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Gendering Counter-Terrorism: Lessons from Volgograd

On December 29th, a female suicide bomber blew herself up in the main station of Volgogard, a city of one million in southern Russia. The blast killed 16 people and wounded many more. One day later, another attack targeting a trolley bus killed at least 10 people in the same city. The attacks have received considerable attention, given the nexus to Russia’s increasingly alienated Muslim population and concerns about their susceptibility to Islamic radicalization. Less notice has been given to the specificity of a female suicide bomber causing the havoc that followed from terrorist targeting.

Female suicide bombers and female combatants are not new phenomena. In places as diverse as Sri Lanka, India, Northern Ireland, the Basque Region, and Israel-Palestine women have engaged in sustained military and paramilitary action as members of non-state and terrorist groups. A number of high profile bombings in the Chechen conflict have been attributed to politically motivated violence by women. While there has been significant academic and policy study of the motivations, radicalization and activities of male terrorists over many decades much less attention has been paid to violent women. The presumptions that pervade much of counter-terrorism policy-making is that men are the violent actors we ought to be worried about. Women are generally presumed to have the essential attributes of kindness and care, creating a set of presumptions about who is most likely to be violent and the kinds of counter-terrorism measures that ought to be operationalized to prevent catastrophic civilian casualties. When women come into view they typically do so as the wives, daughters, sisters, and mothers of terrorist actors, or as the archetypal victims of senseless terrorist acts whose effects on the most vulnerable (women themselves) underscore the unacceptability of terrorist targeting.

The terrorism rules are, by and large, assumed to apply to the behavior of men. They stereotype and profile men, seeking to target the group deemed most likely to be terrorists or combatants in any particular cultural setting. The little contemporary research available has been principally directed at female jihadists and tends to rely on narrative or qualitative form. Few studies have sought to empirically measure the strategies deployed by nonstate groups, especially those operating in highly patriarchal settings, to calculate the effectiveness of women as terrorist operatives and to assess the factors that bring about women’s mobilization.

Only one study has sought to comprehensively address the effectiveness of women as suicide bombers. Accounting for all known terrorist suicide bombers between 1981 and 2008, Lindsay O’Rourke demonstrated that there are a number of “special” features of female suicide bombing, including the strategic advantages that females offer, cogent rationales to deploy females over male suicide bombers in certain societal contexts, and the effectiveness of women bombers. Her analysis determined that women are more lethal compared to their male counterparts, as demonstrated by their relative lethality in attacks across multiple jurisdictions and deployments. Women claimed a higher average number of victims in individual attacks (8.4 for women compared to 5.3 for men), a number that remained higher for women even when controlling for increased defensive measures by the state over time. Women also failed less often than men in carrying out suicide attacks. Even when operating in team assaults, women’s involvement produced more casualties per individual than team attacks with men only.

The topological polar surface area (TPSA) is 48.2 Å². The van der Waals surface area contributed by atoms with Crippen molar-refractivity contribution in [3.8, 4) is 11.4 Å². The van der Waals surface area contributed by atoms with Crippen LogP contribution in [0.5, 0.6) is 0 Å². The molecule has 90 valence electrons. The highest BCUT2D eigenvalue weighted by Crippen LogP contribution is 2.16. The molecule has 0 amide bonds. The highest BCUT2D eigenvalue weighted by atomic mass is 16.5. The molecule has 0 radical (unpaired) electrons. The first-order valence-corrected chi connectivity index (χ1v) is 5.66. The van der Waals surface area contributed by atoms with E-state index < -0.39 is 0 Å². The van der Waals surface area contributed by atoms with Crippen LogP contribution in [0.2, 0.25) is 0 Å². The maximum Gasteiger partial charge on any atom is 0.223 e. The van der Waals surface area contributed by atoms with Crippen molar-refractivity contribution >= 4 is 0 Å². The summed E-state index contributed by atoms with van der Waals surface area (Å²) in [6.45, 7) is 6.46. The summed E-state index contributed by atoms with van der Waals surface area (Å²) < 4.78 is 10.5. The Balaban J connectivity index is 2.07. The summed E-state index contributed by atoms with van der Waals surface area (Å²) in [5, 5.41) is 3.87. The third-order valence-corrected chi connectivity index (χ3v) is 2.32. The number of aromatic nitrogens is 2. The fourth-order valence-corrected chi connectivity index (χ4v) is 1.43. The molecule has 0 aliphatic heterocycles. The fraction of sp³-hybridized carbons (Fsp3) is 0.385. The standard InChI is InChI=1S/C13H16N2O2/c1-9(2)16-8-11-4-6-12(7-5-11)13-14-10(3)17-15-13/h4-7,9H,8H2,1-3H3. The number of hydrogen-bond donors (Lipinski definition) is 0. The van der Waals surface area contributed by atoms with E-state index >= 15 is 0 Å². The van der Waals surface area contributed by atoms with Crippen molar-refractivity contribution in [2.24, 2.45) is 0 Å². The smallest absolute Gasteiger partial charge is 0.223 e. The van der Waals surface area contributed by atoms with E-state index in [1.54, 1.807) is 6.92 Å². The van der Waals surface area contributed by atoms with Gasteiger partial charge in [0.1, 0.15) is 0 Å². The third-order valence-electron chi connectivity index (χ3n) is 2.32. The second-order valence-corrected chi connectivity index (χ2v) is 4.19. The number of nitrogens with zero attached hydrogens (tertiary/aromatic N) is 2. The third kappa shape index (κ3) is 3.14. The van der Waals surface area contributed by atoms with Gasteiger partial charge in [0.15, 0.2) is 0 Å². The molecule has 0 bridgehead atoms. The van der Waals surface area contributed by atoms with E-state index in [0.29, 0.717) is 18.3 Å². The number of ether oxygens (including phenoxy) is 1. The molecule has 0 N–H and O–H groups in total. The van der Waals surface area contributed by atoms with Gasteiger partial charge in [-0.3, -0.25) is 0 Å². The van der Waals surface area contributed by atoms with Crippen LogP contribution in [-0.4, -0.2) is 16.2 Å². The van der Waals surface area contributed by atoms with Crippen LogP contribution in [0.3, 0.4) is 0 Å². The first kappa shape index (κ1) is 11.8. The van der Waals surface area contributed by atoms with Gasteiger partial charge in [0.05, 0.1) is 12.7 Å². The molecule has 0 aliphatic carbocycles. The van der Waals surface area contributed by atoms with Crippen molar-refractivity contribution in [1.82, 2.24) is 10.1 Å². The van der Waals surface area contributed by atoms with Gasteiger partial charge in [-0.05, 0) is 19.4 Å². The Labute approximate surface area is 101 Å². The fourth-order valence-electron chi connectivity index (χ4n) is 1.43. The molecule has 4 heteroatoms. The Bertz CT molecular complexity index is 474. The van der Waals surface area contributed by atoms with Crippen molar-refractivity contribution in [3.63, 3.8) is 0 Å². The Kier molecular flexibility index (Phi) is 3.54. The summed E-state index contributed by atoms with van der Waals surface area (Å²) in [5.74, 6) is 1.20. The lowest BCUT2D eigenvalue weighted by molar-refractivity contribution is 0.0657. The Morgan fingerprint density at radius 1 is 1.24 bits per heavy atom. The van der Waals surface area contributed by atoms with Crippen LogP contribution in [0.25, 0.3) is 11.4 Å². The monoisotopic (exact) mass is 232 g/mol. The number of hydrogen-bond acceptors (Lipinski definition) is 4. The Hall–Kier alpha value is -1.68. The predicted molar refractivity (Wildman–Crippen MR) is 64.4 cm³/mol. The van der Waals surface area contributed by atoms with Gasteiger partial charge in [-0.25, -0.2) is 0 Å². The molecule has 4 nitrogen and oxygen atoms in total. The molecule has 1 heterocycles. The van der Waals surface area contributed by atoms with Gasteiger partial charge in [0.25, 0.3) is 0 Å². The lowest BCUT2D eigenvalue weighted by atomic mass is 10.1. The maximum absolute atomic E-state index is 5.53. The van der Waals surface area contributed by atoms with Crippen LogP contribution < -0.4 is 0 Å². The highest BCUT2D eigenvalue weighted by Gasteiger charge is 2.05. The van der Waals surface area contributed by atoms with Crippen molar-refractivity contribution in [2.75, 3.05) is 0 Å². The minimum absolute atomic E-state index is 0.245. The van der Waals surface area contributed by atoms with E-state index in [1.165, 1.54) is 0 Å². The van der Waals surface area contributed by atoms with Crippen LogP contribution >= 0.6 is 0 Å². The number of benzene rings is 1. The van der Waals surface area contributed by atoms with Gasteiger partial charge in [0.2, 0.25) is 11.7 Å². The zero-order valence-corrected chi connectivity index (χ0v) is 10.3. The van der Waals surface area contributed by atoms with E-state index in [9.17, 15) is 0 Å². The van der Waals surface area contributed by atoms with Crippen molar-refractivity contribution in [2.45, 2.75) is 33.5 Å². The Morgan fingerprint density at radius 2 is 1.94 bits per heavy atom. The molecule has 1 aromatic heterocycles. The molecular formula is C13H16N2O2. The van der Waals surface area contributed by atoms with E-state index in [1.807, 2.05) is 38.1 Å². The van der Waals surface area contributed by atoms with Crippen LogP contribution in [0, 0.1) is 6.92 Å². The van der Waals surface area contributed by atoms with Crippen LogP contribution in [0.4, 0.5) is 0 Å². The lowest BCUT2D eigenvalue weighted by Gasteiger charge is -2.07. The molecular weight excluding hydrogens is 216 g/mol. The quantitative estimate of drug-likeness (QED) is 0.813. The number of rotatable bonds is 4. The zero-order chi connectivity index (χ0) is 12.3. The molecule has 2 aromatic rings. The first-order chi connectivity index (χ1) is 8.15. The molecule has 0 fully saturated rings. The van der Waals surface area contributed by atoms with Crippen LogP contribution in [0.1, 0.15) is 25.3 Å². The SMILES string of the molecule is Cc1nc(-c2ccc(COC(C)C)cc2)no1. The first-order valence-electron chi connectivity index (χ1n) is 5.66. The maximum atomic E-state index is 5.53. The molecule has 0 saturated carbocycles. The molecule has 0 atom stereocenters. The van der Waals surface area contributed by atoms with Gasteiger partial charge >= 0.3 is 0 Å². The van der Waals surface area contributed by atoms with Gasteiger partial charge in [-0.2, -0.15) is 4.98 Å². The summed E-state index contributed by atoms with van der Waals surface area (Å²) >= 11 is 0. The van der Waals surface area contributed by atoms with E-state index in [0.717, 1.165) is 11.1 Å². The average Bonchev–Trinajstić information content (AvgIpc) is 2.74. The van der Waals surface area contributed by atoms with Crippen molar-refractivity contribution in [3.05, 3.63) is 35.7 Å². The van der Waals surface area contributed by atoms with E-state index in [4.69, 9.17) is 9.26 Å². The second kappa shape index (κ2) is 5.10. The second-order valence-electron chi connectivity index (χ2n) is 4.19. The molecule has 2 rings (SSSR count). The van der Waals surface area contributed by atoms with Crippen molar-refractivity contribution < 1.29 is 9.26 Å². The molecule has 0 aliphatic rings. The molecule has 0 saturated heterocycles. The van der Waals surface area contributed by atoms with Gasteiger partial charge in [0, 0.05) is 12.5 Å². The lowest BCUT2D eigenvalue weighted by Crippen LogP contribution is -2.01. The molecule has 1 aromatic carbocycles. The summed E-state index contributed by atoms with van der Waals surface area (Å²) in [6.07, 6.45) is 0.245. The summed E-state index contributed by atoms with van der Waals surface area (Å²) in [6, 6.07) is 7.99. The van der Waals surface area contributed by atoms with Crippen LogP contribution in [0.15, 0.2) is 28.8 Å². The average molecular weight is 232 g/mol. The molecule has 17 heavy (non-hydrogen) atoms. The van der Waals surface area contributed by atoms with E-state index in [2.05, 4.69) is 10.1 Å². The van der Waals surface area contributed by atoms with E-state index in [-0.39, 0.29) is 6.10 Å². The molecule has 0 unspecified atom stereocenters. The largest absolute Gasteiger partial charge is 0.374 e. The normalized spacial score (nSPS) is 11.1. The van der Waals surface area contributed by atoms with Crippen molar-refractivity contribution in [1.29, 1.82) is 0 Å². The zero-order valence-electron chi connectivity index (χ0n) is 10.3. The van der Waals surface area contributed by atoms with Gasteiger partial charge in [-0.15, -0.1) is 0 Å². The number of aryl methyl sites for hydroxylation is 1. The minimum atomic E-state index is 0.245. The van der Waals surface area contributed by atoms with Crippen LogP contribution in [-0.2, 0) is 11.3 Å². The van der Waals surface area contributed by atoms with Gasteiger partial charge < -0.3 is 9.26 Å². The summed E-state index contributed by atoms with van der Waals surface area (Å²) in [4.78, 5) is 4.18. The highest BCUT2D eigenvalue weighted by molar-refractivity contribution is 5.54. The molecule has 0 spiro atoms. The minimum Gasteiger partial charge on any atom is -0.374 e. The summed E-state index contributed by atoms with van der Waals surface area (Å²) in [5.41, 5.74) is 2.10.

This data, albeit derived from only one study, should give us reason to reevaluate many of the gendered assumptions that drive counter-terrorism policy. Furthermore, understanding the complexity of women’s terrorist mobilization is an essential component of any counter-terrorism policy that starts from the premise of accepting the equal capacity of men and women to political violence. Volgograd reminds us that there is a significant price to ignoring or fetishizing women’s engagement in terrorist violence and significant benefits to greater understanding and analysis.

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About the Author

is concurrently the Dorsey and Whitney Chair in Law at the University of Minnesota Law School and Professor of Law at the University of Ulster. Follower her on Twitter @NiAolainF.